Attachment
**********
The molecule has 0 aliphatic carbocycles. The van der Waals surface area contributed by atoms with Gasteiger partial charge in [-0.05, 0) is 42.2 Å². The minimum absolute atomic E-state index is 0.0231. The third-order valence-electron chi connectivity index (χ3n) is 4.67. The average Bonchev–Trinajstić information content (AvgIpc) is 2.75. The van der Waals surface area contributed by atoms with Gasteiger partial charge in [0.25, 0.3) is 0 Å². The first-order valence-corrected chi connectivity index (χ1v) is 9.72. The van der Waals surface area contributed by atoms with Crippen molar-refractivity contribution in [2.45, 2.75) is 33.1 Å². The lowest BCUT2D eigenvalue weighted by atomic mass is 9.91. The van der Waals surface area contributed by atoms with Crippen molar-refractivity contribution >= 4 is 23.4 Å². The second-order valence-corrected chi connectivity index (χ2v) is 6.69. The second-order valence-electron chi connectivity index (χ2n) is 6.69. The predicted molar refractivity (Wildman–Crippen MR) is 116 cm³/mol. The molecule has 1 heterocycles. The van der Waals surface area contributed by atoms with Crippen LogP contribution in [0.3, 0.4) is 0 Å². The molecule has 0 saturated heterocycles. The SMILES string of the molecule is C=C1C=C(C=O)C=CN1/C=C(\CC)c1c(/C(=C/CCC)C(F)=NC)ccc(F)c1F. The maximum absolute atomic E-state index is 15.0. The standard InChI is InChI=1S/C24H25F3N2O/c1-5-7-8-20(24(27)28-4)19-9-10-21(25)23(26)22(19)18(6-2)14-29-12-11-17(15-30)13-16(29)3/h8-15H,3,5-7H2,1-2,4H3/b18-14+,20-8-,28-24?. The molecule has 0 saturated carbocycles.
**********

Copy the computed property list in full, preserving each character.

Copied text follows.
The molecule has 0 aliphatic carbocycles. The van der Waals surface area contributed by atoms with Gasteiger partial charge in [-0.05, 0) is 42.2 Å². The minimum absolute atomic E-state index is 0.0231. The third-order valence-electron chi connectivity index (χ3n) is 4.67. The average Bonchev–Trinajstić information content (AvgIpc) is 2.75. The van der Waals surface area contributed by atoms with Gasteiger partial charge in [0.25, 0.3) is 0 Å². The first-order valence-corrected chi connectivity index (χ1v) is 9.72. The van der Waals surface area contributed by atoms with Crippen molar-refractivity contribution in [2.45, 2.75) is 33.1 Å². The lowest BCUT2D eigenvalue weighted by atomic mass is 9.91. The van der Waals surface area contributed by atoms with Crippen molar-refractivity contribution >= 4 is 23.4 Å². The second-order valence-corrected chi connectivity index (χ2v) is 6.69. The second-order valence-electron chi connectivity index (χ2n) is 6.69. The predicted molar refractivity (Wildman–Crippen MR) is 116 cm³/mol. The molecule has 1 heterocycles. The van der Waals surface area contributed by atoms with Crippen LogP contribution in [0.3, 0.4) is 0 Å². The molecule has 0 saturated heterocycles. The SMILES string of the molecule is C=C1C=C(C=O)C=CN1/C=C(\CC)c1c(/C(=C/CCC)C(F)=NC)ccc(F)c1F. The maximum absolute atomic E-state index is 15.0. The standard InChI is InChI=1S/C24H25F3N2O/c1-5-7-8-20(24(27)28-4)19-9-10-21(25)23(26)22(19)18(6-2)14-29-12-11-17(15-30)13-16(29)3/h8-15H,3,5-7H2,1-2,4H3/b18-14+,20-8-,28-24?. The molecule has 0 saturated carbocycles.